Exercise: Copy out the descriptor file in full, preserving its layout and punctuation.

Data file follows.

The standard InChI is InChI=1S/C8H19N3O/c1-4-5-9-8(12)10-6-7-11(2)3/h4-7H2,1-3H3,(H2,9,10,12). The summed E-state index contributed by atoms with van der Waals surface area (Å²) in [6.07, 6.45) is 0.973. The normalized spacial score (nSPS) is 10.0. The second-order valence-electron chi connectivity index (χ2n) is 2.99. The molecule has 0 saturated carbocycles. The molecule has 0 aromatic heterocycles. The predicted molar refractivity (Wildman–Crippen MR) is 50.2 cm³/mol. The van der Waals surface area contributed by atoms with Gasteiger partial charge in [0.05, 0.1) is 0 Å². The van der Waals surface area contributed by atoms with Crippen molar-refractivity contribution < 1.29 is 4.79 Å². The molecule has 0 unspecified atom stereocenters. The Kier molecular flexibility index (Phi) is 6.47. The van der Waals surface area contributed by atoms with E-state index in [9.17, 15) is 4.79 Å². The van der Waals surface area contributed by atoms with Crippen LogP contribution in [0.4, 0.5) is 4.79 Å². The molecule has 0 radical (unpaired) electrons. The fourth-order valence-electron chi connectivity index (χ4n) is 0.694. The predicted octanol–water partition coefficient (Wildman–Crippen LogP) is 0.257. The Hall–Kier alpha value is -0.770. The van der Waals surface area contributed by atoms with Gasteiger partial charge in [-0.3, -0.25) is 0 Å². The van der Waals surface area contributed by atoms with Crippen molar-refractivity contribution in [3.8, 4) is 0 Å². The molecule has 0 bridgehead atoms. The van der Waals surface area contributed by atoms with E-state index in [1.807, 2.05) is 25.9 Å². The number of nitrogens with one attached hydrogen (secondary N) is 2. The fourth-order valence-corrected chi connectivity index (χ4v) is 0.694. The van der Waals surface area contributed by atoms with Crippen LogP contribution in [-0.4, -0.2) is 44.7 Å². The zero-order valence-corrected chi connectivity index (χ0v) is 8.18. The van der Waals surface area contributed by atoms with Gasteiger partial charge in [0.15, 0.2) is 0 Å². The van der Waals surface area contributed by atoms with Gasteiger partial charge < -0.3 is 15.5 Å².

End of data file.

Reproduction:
The standard InChI is InChI=1S/C8H19N3O/c1-4-5-9-8(12)10-6-7-11(2)3/h4-7H2,1-3H3,(H2,9,10,12). The summed E-state index contributed by atoms with van der Waals surface area (Å²) in [6.07, 6.45) is 0.973. The normalized spacial score (nSPS) is 10.0. The second-order valence-electron chi connectivity index (χ2n) is 2.99. The molecule has 0 saturated carbocycles. The molecule has 0 aromatic heterocycles. The predicted molar refractivity (Wildman–Crippen MR) is 50.2 cm³/mol. The van der Waals surface area contributed by atoms with Gasteiger partial charge in [0.05, 0.1) is 0 Å². The van der Waals surface area contributed by atoms with Crippen molar-refractivity contribution < 1.29 is 4.79 Å². The molecule has 0 unspecified atom stereocenters. The Kier molecular flexibility index (Phi) is 6.47. The van der Waals surface area contributed by atoms with E-state index in [9.17, 15) is 4.79 Å². The van der Waals surface area contributed by atoms with Crippen LogP contribution in [0.4, 0.5) is 4.79 Å². The molecule has 0 radical (unpaired) electrons. The fourth-order valence-electron chi connectivity index (χ4n) is 0.694. The predicted octanol–water partition coefficient (Wildman–Crippen LogP) is 0.257. The Hall–Kier alpha value is -0.770. The van der Waals surface area contributed by atoms with Gasteiger partial charge in [-0.3, -0.25) is 0 Å². The van der Waals surface area contributed by atoms with Crippen molar-refractivity contribution in [3.8, 4) is 0 Å². The molecule has 0 bridgehead atoms. The van der Waals surface area contributed by atoms with E-state index in [1.807, 2.05) is 25.9 Å². The number of nitrogens with one attached hydrogen (secondary N) is 2. The fourth-order valence-corrected chi connectivity index (χ4v) is 0.694. The van der Waals surface area contributed by atoms with Crippen LogP contribution in [-0.4, -0.2) is 44.7 Å². The zero-order valence-corrected chi connectivity index (χ0v) is 8.18. The van der Waals surface area contributed by atoms with Gasteiger partial charge in [0.15, 0.2) is 0 Å². The van der Waals surface area contributed by atoms with Gasteiger partial charge < -0.3 is 15.5 Å².